The guardianship system in Spain is governed by the Spanish Civil Code, which establishes the conditions and defines the actions foreseen in the following different situations: measures in situations of risk, measures in situations of homelessness/distress, guardianship and family reception. The competence of minors’ protection departments corresponds to the Autonomous Community or city which is responsible for the appointment of a legal guardian to its public entity of children protection. The process of guardianship starts with the Declaration of Abandonment (Declaración de Desamparo) by the Autonomous Communities, which is the declaration of the homelessness/helplessness of the minor, and represents the first step not only for undertaking the guardianship of the child but also to guarantee his or her access to the minors’ protection system and services. This procedure has different durations depending on the Autonomous Community in which it is requested, but a maximum time limit of three months must be respected for the assumption of the guardianship by the public entity of protection of minors, as set by the Protocol.
After the declaration of Desamparo, the public administration grants the guardianship and the minor is provided with clothing, food and accommodation. Guardianship is usually left to entities such as NGOs or religious institutions which are financed by Minors’ Protections Services. It implies the responsibility of protecting and promoting the child’s best interests, guaranteeing the minor’s access to education and proper training, legal assistance or interpretation services when necessary, enabling the child’s social insertion and providing him or her with adequate care. Concerning the specific issues of asylum applications, the Protocol states that the guardians will take care of providing the minor with all needed information and guaranteeing him or her access to the procedure.
Shortcomings and problems have been raised concerning the guardianship systems for unaccompanied minors, and mostly with regard to the excessively long duration of the procedures for issuing an identification document when children are undocumented. Moreover, serious concerns have been reported regarding children who have been under the guardianship of the Autonomous Communities and are evicted from protection centres once they turn 18 even if they have not been documented or have not yet received a residence permit. In these cases, children are left in streets, homeless and undocumented.
These issues persisted in 2020 and unaccompanied migrant children continued to face homelessness, inter alia due to a lack of sufficient specific resources and reception places, as well as the fact that residence permits are not issued to children while they are still minors. UNICEF and the Moroccan Association for Integration also raised concern about this situation. In May 2020, APDHA reported that 150 children were left on the street without any alternatives during the State of Alarm declared following the Covid-19-pandemic. The Jesuis Migrant Service further denounced the situation faced by many unaccompanied migrant children (especially from Morocco) that become undocumented when they age-out, despite the fact that the administration is obliged to provide them with documentation while they are still minors. The report especially refers to cases in Melilla, where the lack of documentation impedes them from travelling to mainland and thus obliges them to live on the streets. When they do not receive residence permits as minors, they further face a risk of receiving expulsion orders when becoming adults. The campaign “A passageway without exit” (#uncallejonsinsalida) aims at changing the Aliens Act in order to allow and guarantee a better future for unaccompanied migrant children.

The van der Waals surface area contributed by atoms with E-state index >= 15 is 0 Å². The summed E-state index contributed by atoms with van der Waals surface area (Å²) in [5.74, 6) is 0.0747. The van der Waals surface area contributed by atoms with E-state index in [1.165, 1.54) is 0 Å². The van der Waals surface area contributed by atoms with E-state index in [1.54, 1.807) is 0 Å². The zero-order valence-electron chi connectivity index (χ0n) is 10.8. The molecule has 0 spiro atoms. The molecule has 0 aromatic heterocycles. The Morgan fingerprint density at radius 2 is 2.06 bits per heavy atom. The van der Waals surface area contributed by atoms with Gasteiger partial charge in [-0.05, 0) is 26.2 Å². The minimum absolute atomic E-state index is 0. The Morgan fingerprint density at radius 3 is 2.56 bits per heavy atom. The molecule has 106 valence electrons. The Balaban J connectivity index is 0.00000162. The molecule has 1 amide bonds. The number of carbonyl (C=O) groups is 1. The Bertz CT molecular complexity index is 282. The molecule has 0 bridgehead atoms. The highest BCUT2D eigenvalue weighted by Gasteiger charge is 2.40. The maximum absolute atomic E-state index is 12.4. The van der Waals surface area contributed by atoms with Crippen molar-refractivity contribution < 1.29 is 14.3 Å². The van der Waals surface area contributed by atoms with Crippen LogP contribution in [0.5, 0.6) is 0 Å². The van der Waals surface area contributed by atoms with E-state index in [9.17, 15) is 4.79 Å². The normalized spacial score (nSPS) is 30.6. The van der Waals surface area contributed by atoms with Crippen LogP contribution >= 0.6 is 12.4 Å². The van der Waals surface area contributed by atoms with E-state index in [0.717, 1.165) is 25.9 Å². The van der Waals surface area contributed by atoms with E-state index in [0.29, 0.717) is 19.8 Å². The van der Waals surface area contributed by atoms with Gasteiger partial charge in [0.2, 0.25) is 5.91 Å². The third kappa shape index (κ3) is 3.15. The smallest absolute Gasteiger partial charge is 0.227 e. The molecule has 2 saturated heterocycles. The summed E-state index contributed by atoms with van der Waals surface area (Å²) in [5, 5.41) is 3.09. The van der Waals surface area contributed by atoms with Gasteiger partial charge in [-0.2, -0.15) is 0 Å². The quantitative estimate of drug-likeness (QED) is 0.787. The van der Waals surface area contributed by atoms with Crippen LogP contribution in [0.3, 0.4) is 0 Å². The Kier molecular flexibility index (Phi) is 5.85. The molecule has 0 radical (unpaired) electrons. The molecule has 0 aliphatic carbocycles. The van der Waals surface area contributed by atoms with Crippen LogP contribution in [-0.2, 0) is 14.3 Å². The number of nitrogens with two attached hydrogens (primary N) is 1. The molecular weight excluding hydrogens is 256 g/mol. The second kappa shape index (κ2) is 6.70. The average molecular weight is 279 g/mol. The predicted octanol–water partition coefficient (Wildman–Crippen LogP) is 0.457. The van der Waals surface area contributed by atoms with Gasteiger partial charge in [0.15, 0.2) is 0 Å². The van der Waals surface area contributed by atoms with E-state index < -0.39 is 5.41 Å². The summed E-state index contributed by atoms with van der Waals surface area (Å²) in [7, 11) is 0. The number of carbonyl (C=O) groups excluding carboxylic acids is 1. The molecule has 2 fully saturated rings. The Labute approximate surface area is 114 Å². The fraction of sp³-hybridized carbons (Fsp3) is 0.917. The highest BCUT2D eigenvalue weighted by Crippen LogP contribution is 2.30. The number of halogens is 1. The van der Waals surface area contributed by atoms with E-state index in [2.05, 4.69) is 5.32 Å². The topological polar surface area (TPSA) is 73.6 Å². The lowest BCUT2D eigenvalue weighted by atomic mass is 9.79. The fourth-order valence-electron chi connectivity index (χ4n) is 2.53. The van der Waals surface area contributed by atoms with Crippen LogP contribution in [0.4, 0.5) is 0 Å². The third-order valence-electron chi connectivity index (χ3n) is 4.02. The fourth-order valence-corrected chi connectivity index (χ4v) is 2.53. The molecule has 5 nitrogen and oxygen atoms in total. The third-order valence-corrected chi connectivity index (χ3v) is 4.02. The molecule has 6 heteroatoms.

Concerning the right to apply for asylum, Article 47 of the Asylum Act establishes that unaccompanied children shall be referred to the competent authorities on children protection. In addition to this provision, the National Protocol on unaccompanied children makes specific reference to the cases of children in need of international protection, with the aim of coordinating the actions of all involved actors and guarantee access to protection.
Nevertheless, it should be highlighted that there are very few asylum applications made by unaccompanied children. In 2016, the Government communicated that in the last 5 years, 101 asylum claims had been made by unaccompanied children in 2011-2016, 28 of which were registered in 2016. A total of 31 unaccompanied children were granted protection in those five years. In 2018, a total of 77 unaccompanied children applied for international protection., which slightly increased to 98 applications in 2019. Statistics on the year 2020 were not available at the time of writing of this report.
Given the increasing numbers of arrivals in Spain, the low numbers on unaccompanied children seeking asylum highlight the existence of shortcomings concerning their access to protection. This is mostly due to the lack of provision of information on international protection within the minors’ protection systems of the Autonomous Communities.
 Chapter VII, para 1(2) Protocol on Unaccompanied Minors.
 Nwtral, ‘De niño protegido a vivir en la calle en un solo día: así se hacen adultos los menores migrantes’, 6 October 2020, available in Spanish at: https://bit.ly/3shZArc; Público, ‘UNICEF llama a la acción ante el drama de los menores migrantes: “No se puede culpar a un niño de vivir en la calle”, 16 November 2020, available in Spanish at: https://bit.ly/2LNg49N.
 Asociación Pro Derechos Humanos de Andalucía – APDHA, APDHA denuncia que la Junta dejará en la calle sin alternativa a 150 jóvenes ex tutelados durante el estado de alarma, 22 May 2020, available in Spanish at: https://bit.ly/3sd2UUx.
 Senate, Response of the Government to Question 684/22616, 19 September 2017.